The Legal Examiner Mark The Legal Examiner Mark The Legal Examiner Mark search twitter facebook feed linkedin instagram google-plus avvo phone envelope checkmark mail-reply spinner error close
Skip to main content

Star Scientific, Inc., the Virginia based corporation being investigated for its role in giving money and other gifts to the family of Governor McDonnell, is also facing the scrutiny of the FDA. Just this week the FDA issued a warning to Star Scientific regarding violations in the marketing of the dietary supplement, Anatabloc, and the smoking cessation product, CigRx.

In 2012, Star Scientific was primarily known for the “manufacturing, distribution and sale of [the] company’s dissolvable smokeless tobacco products, Ariva® and Stonewall Hard Snuff® “. The company announced the discontinuation of its tobacco product line on December 14, 2012, citing, ”continued losses and low sales for our dissolvable tobacco products over the last several years.”  It went on to say, “The Board’s action was further influenced by the fact that continuing to manufacture dissolvable tobacco products has had a negative impact on our ability to interest leading scientific and medical research centers in undertaking clinical research related to our anatabine compound in managing excessive inflammation.”

Anatabine,  a naturally occurring substance found in tobacco and other foods, is the main ingredient in Anatabloc.  Anatabine is new to the market with little research to substantiate Star Scientific’s claims.  This week the FDA issued a warning to the former tobacco product manufacturer about Anatabloc, Star Scientific’s so-called dietary supplement. The FDA letter stated that the dietary ingredient was being promoted as having curative properties and therefore required pre-market approval from the FDA.  Star Scientific claims that Anatabloc can be used to treat various diseases such as multiple sclerosis, Alzheimer’s disease, and ulcerative colitis. By claiming that the supplement may ‘cure’ conditions, Anatabloc falls in the “drug” category and as such must seek premarket approval.

Star Scientific is located in Richmond, VA, where Altria (formerly Philip Morris) calls home.   According to the Washington Post, the company became involved with the governor of Virginia, Bob McDonnell, giving money and other gifts, to the family as early as 2010. Governor McDonnell has apologized to the citizens of Virginia (but he should also thank them because the taxpayers have paid tens of thousands of dollars of his legal fees) , claiming that Star Scientific and its CEO, Jonnie R. Williams, Sr., never received anything in return for the “gifts”.   He has returned the $160,000 and is currently under investigation for his relationship with Mr. Williams. Williams resigned in December 2013, as did the chairman of the board, Paul Perito.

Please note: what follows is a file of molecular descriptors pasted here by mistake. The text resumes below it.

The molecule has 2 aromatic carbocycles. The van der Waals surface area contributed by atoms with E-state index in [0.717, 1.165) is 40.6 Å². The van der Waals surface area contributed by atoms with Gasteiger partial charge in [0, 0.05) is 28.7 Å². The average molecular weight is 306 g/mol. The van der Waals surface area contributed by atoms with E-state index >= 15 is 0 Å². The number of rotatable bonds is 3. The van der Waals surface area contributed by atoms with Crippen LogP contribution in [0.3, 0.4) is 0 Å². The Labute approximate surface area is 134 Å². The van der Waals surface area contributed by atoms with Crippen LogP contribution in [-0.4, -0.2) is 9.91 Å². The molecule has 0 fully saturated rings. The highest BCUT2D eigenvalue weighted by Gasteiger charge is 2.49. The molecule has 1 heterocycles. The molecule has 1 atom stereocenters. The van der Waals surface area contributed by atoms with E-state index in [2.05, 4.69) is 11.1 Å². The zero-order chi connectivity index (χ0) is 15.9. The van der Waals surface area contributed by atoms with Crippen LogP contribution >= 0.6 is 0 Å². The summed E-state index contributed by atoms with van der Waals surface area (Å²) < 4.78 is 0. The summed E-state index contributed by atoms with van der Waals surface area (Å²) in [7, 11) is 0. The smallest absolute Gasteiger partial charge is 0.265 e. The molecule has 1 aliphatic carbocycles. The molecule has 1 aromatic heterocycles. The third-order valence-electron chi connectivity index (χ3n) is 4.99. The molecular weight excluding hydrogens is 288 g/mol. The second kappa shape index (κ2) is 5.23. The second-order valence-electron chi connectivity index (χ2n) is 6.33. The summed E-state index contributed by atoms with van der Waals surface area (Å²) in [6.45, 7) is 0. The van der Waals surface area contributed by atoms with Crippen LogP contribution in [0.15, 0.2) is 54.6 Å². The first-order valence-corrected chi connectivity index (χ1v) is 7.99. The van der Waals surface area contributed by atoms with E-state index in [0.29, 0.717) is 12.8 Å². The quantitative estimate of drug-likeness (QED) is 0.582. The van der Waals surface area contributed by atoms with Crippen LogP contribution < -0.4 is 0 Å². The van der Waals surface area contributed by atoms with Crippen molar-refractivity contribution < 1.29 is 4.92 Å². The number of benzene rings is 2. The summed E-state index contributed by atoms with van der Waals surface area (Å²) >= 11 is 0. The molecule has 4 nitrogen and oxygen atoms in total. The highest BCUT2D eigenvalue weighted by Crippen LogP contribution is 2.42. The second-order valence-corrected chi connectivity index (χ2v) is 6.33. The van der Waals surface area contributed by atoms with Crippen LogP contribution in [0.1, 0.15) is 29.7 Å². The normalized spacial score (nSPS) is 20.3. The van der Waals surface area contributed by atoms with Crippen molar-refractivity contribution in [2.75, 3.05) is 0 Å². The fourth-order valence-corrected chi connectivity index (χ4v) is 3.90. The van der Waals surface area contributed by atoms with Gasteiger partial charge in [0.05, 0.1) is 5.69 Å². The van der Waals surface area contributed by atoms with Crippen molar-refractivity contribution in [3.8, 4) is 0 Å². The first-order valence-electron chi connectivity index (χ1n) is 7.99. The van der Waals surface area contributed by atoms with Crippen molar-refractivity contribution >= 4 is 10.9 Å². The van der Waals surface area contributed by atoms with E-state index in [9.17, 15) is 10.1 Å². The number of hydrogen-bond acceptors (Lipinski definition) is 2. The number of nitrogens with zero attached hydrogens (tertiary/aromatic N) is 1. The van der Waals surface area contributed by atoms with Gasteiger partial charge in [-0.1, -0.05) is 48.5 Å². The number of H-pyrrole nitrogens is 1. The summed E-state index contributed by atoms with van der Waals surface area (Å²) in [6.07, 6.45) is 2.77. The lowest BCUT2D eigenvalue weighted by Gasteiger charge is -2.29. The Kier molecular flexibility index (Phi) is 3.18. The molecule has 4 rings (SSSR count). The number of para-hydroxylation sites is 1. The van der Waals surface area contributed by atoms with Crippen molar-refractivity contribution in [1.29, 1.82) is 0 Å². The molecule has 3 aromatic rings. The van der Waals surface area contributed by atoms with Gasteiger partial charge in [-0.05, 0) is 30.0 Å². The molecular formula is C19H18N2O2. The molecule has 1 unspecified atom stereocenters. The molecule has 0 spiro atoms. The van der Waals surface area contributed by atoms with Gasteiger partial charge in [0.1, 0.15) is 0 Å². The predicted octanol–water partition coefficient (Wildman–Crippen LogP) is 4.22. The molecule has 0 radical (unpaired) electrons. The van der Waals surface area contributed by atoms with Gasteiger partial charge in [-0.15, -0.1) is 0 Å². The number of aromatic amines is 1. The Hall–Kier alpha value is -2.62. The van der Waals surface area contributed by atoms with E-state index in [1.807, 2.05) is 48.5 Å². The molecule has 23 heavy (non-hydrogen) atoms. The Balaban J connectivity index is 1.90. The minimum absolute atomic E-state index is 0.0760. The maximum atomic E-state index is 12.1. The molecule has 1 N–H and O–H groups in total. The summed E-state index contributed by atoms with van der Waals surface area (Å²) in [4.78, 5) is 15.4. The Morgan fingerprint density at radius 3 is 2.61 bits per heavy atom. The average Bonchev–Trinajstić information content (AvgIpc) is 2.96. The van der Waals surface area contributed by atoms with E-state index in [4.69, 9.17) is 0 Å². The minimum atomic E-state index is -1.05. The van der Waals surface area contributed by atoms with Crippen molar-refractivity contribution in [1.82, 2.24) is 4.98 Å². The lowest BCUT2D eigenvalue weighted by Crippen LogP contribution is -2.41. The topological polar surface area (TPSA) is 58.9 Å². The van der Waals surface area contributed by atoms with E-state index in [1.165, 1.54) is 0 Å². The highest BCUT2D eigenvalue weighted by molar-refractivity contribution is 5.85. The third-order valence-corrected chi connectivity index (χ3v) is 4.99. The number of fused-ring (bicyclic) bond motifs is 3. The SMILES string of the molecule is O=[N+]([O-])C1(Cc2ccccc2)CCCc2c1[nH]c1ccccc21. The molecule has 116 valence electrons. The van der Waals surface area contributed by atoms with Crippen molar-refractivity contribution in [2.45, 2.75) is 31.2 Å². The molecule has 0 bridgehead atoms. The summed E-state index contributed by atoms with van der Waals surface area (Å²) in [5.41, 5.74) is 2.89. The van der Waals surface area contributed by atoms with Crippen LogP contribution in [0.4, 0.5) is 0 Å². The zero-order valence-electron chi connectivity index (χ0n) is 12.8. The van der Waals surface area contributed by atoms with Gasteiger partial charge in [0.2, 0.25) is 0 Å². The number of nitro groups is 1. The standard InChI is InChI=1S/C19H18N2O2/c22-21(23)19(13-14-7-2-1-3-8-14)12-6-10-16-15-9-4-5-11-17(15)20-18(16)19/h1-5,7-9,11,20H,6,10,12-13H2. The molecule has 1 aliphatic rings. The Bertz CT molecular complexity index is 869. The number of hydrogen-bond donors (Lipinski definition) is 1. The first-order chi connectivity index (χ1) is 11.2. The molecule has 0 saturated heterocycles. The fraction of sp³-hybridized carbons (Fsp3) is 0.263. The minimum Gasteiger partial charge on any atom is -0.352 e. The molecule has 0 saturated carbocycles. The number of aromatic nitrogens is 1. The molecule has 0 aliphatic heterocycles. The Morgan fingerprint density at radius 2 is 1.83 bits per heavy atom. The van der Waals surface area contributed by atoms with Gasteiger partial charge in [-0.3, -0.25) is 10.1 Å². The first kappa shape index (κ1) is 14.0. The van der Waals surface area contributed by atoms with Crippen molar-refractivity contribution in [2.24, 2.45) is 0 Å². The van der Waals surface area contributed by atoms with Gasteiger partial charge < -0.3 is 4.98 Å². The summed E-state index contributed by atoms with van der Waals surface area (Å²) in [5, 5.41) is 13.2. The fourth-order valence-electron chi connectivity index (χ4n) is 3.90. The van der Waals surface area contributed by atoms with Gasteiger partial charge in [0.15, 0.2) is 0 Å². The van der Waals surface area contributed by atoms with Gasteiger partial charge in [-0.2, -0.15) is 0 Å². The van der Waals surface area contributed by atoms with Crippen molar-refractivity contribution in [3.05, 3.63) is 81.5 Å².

To briefly summarize:  Star Scientific is under investigation for its relationship with the governor of Virginia (i.e., allegedly getting favors from the Governor in return for giving gifts like expensive clothes, a Rolex watch, trip to New York, among others); and the FDA has now issued a warning about Star Scientific’s 2 main products, dietary supplement Anatabloc, and CigRx, a smoking cessation product. The first product contains a tobacco derivative and the second one, CigRx, helps people stop smoking. It’s been less than a year since the company stopped manufacturing and selling ‘dissolvable smokeless tobacco products”. Yet a sizeable portion of its bottom line is still tied to tobacco—whether using it to ‘cure’ illnesses or to help people stop smoking.   It is a rather interesting, and ironic, business model for a self-described company promoting “healthy . . . lifestyles”. [See:  http://www.starscientific.com/2013-09-12-Star-Scientific-Announces-Patent-Claims-to-Anatabine-Citrate-to-be-Granted-by-PTO ]

In an attempt at damage control, last week the stockholders voted to allow the new CEO to change the company’s name to Rock Creek Pharmaceuticals.  Perhaps re-branding will allow the company to hide?  We have seen multiple stories over the past few years about dietary supplement manufacturers’ questionable practices.  For those who argue that the FDA should have stronger regulatoryauthority over supplement manufacturers, the above tactics are yet more evidence in support of that argument.

Changing  a company name does not change the company.  Remember that old saying about putting lipstick on a pig?   It is hard to trust Star Scientific/Rock Creek with the FDA examining it”s conduct with a microscope, and the U.S. Department of Justice investigating the company’s relationship with Governor Bob McDonnell and his family.  Unfortunately, there is little reason to trust anything coming out of Star Scientific, Inc. or Rock Creek Pharmaceuticals.  And, one might say the same about much of the dietary supplement industry.

Comments are closed.